GOSHEN — Flipping and flopping into the water, about 3,250 new fish splashed into the Elkhart River on Monday as part of a project to restore the population of a native species that has dwindled.
Members of the Elkhart River Restoration Association have restocked the river in two spots with walleye, a freshwater fish that has become scarce in local waterways over the past few years.
“Our hope is to reestablish their population in the river and show the public that we’re committed to restoring the river,” said Daragh Deegan, an aquatic biologist on the ERRA’s board.
Deegan was among a small group of people Monday morning to welcome a truck that traveled overnight from a hatchery in Wisconsin to deliver the walleye. About 1,100 fish were released into the river at Violett Cemetery, and another 2,150 fish were let loose into the water downstream of the the dam at Goshen Dam Pond.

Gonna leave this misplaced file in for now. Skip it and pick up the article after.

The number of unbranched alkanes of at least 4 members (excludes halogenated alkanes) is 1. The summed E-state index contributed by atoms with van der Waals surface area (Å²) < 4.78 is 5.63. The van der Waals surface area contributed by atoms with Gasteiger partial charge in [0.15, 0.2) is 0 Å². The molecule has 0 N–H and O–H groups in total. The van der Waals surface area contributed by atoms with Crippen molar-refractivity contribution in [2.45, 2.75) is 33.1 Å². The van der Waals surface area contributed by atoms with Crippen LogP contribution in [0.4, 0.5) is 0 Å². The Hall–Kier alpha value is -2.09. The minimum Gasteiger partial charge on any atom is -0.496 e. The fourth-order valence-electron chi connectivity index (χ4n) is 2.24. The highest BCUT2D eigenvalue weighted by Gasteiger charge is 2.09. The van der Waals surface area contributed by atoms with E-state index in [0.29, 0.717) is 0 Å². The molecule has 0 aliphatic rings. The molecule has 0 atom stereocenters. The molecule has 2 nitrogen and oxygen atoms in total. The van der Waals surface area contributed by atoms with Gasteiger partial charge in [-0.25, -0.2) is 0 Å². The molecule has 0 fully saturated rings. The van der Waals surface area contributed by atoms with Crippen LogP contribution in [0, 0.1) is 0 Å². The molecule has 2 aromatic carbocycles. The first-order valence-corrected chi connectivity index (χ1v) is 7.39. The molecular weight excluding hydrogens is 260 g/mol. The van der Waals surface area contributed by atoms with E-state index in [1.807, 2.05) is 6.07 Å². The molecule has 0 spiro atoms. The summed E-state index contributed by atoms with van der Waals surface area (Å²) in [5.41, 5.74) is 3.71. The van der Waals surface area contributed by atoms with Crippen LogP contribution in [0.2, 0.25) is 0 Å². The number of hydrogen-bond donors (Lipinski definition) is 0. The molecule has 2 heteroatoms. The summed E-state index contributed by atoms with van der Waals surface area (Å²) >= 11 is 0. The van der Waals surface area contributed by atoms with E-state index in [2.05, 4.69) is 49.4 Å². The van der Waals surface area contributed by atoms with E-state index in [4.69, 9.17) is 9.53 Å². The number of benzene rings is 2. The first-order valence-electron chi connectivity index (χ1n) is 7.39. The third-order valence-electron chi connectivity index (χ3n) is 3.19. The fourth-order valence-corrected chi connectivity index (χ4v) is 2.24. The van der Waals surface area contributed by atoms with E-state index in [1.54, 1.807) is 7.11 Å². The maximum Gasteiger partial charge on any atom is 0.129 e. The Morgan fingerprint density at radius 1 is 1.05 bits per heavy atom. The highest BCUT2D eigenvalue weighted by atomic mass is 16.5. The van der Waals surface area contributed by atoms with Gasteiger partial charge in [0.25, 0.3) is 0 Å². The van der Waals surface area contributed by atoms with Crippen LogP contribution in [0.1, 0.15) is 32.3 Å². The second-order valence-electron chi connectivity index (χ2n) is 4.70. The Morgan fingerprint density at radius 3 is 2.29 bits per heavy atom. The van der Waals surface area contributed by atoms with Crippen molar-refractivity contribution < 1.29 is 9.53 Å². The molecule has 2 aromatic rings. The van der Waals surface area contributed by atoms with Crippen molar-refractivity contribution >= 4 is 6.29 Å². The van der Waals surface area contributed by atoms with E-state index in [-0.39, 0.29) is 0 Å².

The walleye were raised at Gollon Bait and Fish Farm in southwest Wisconsin in the spring, Deegan said. The fish that were set free into the river were six to eight inches in length. In the past, Deegan said, the water had been stocked with smaller fish.
“That doesn’t work nearly as well as putting the big fish in the water just because the survival rate of the small ones isn’t as good,” he said. “They get eaten by other fish or they perish just because they’re so small.”
The ERRA paid about $2 for each of the fish and accepts donations for the restocking project online at www.elkhartriverrestorationassociation.org. The group hopes to replenish the walleye population in the Elkhart River every two years.